As a way out, the PAF and the China National Aero-Technology Import and Export Corporation or CATIC are trying to replace the Russian RD-93 engine with a Chinese version. However, China is yet to produce a reliable engine for any of its domestic aircraft and does not have the mass production capability of the WS-10 engine.

Read More   Pakistan Air Force conducted drills using JF-17 fighters near Ladakh

For Pakistan, changing to another engine would not make any sense and would be disruptive and cause a huge expense for the JF-17 program. China’s aircraft industry has had difficulties in designing and building a powerful enough and reliable indigenous jet engine for some time.

Even the People’s Liberation Army Air Force’s fighter prototypes, the Chengdu J-20 and Shenyang J-31, both are flying with older Russian-made jet engines, the J-20 with the Saturn AL-31 and the J-31 with the Klimov RD-93.

One reason for Beijing’s recent purchase of 24 Russian-made Sukhoi Su-35 multirole fighter jets is the Russian aircraft’s powerful AL-117S turbofan engines, which China can now reverse engineer. The most advanced Chinese-made military turbofan currently in use is the WS-10, which, however, continues to underperform.

Consequently, there is little reason to believe that Pakistan will procure Chinese-made engines for the JF-17 in the foreseeable future.

The RD-93 Smoky Engine

“When we designed the JF-17 we evaluated a number of design alternatives and we determined that the RD-93 in this single-engine installation is absolutely right for this application,” another PAC representative said. “We worked extensively with the people from Klimov bureau in St Petersburg [Russia] and this engine turned out to be an ideal solution.”

In December 2014, Russia and Pakistan also announced a defense cooperation agreement, which stipulated that Islamabad would buy the the Klimov RD-93 engine directly from Moscow, instead of acquiring the hardware vicariously via China.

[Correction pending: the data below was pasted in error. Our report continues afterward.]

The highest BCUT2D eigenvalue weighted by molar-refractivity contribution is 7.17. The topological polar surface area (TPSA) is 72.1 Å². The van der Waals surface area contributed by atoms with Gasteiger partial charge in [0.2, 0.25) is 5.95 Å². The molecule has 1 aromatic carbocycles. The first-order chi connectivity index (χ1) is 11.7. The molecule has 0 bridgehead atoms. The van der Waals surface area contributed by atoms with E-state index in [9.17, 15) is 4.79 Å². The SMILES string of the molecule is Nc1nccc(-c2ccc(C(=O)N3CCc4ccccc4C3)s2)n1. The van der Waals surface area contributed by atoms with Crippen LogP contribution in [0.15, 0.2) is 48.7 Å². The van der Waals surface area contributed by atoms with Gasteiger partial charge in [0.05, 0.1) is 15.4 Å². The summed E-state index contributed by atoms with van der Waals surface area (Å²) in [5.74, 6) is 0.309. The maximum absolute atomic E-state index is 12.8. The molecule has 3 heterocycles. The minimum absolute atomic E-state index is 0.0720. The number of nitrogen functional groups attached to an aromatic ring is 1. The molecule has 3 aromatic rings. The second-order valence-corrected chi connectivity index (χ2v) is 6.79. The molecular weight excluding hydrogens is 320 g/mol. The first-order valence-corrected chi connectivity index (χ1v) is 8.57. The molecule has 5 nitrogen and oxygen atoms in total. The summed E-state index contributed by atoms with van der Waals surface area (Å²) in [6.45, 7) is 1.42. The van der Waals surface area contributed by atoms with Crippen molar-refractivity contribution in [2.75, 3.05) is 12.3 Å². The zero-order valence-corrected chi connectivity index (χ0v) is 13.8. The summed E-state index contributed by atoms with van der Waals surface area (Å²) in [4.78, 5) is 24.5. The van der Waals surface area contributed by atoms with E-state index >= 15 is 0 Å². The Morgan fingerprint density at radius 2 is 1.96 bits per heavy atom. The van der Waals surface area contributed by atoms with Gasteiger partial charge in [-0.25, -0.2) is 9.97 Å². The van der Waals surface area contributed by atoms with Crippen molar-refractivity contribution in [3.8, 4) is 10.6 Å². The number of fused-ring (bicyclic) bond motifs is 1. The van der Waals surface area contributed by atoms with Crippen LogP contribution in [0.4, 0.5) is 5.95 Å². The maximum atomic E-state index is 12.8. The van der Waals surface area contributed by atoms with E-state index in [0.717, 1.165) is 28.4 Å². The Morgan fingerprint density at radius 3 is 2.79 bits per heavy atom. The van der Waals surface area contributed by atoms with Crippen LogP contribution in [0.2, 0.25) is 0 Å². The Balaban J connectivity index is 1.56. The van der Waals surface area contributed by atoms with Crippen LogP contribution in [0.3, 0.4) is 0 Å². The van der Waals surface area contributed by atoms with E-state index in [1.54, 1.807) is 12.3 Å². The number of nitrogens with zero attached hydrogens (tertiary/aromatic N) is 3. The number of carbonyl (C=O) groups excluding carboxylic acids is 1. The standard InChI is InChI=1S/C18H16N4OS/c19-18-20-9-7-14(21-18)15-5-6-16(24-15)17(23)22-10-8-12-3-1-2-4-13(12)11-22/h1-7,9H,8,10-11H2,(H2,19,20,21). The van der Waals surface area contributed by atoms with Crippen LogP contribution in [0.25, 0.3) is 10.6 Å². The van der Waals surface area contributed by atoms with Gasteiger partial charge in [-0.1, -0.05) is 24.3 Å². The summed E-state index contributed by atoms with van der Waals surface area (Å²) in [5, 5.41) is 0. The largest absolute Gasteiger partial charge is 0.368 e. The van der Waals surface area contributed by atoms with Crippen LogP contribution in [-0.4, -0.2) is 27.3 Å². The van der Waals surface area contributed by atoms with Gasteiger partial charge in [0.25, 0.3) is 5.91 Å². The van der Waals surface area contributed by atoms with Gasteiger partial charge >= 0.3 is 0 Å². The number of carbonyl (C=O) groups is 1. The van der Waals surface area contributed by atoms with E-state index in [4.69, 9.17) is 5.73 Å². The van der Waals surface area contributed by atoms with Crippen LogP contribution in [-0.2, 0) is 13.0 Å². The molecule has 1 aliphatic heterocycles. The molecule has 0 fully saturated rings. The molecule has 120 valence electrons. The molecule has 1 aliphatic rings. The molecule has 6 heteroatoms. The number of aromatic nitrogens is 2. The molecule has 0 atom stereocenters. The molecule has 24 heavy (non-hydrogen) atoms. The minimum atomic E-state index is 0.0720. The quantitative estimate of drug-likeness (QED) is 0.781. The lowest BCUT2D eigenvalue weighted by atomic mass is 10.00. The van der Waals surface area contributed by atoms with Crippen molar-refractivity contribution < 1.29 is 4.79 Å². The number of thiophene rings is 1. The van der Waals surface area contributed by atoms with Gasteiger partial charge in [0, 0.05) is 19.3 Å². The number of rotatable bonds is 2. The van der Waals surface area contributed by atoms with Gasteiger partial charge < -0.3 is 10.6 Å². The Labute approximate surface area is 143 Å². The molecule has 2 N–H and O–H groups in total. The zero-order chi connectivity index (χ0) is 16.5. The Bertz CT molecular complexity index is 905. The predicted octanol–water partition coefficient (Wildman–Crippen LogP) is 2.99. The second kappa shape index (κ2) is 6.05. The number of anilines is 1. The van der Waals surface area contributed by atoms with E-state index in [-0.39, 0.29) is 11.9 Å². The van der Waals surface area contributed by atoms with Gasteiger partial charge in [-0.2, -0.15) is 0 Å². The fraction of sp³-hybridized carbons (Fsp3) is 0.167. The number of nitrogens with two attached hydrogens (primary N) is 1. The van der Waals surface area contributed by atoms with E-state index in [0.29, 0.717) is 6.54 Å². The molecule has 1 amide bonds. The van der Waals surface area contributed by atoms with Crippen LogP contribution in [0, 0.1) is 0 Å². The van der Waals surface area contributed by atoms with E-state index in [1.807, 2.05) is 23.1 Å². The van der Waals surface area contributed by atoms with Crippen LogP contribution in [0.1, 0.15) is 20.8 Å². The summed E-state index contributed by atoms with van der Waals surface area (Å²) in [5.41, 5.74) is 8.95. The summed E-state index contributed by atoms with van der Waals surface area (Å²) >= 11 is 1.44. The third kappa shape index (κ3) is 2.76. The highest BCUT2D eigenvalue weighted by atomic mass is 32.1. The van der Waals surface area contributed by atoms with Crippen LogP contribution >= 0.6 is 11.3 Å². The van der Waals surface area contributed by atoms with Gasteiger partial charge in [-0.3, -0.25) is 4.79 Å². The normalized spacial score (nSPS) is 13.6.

The state-owned United Engine Corporation controls development and manufacturing of all engines for military, civilian and space use in Russia and for Russian exports. The UEC’s Klimov plant in St Petersburg had been developing the RD-93MA engine, which is a modification of the RD-93 engine, used on the JF-17 fighter, being built by Pakistan and China.

In a press release on its website, UEC said the RD-93MA engine had been shipped from St. Petersburg to Moscow for thermal pressure chamber trials at the Central Institute of Aviation Motors (CIAM). The pressure chamber trials at CIAM are expected to subject the RD-93MA engine to simulated heat and altitude conditions the power-plant would experience in actual flight.

The UEC press release states, “The RD-93MA engine has improved performance. In particular, increased thermodynamic parameters, an improved design of the fan and the hot part, an upgraded automatic power-plant control system… An additional emergency engine start mode was provided… and the possibility of emergency fuel drain was realised. All this is due to the specifics associated with the possible use of the power-plant on a single-engine aircraft.”

The reference to use in single-engine aircraft has given rise to speculation that the new engine is destined for the JF-17 fighter. This is because Russia does not have any active single-engine fighter project at the moment.

Pakistan has already built over 100 JF-17 fighters for its air force and officials have indicated 62 JF-17 Block 3 fighters will be ordered by 2024.